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Senate Rules Committee Discusses Online Voter Registration

Senator Randy Bass - District 32
Oklahoma Senate
Oklahoma Senate

The Democratic leader in the Oklahoma Senate plans to introduce a bill to help increase voter participation in Oklahoma by allowing citizens to register to vote online.

State Sen. Randy Bass of Lawton held an interim study on the issue Thursday before the Senate Rules Committee and said afterward he planned to sponsor a bill in the upcoming session.

According to the National Conference of State Legislatures, voters in about 20 states have the option of applying online to become a registered voter, but not in Oklahoma.

In Oklahoma, voter registration forms can be downloaded and completed online, but they must be delivered or mailed to a county or state election board.

An Oklahoma Republican Party official voiced concern online registration could pose data security problems.

During the interim study, the Senate Rules Committee heard presentations Thursday concerning the good and the bad of online voter registration.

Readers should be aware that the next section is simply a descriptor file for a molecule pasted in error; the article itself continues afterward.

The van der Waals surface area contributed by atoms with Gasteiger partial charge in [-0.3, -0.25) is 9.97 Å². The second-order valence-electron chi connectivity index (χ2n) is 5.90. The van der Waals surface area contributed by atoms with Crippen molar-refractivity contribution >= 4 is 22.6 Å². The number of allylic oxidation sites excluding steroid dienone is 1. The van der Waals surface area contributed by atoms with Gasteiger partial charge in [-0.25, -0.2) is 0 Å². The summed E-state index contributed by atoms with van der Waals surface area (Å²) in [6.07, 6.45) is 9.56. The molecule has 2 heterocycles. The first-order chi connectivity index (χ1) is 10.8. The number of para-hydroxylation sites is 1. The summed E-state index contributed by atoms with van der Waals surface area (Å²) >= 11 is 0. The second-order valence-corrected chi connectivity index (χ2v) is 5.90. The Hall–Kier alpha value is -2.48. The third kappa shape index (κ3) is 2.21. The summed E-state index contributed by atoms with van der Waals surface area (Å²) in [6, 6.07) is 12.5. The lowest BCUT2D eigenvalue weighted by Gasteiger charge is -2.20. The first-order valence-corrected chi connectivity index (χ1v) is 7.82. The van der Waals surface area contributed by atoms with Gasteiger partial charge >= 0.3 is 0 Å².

State Election Board Secretary Paul Ziriax said his office is prepared to implement whatever the Legislature tells him to do but cautioned additional funding likely would be necessary to maintain the integrity of the state’s voter registration records.

“If this is the direction the Legislature wants to go, we can do it,” Ziriax told the committee’s members.

Ziriax cautioned against implementing a system that automatically registered a voter and produced a voter registration card. Instead, he said the system should allow the voter to submit their registration form electronically and that the form would be reviewed for approval just as the paper form currently is. He also suggested that the system be tied to the Department of Public Safety’s drivers licensing system to help confirm the registrant is a real person. Current voter registration forms require the registrant to supply their driver’s license number or Social Security number for verification, he said.

He also requested, if an online system is implemented, to allow the board to work with DPS, which provider voter registration forms through its motor vehicle licensing offices, and other assistance agencies that provide voter registration information to develop a coordinated and efficient online system.

But Ziriax cautioned, “I don’t think we have the staff or budget to develop this internally” like Kansas and Arizona did. Ziriax said the agency has approximately $9 million in federal funds left over from its 2012 implementation of its voting system that potentially could be used to help fund the development of a system. However, he said the Legislature would need to consider the ongoing costs of the program in future years.


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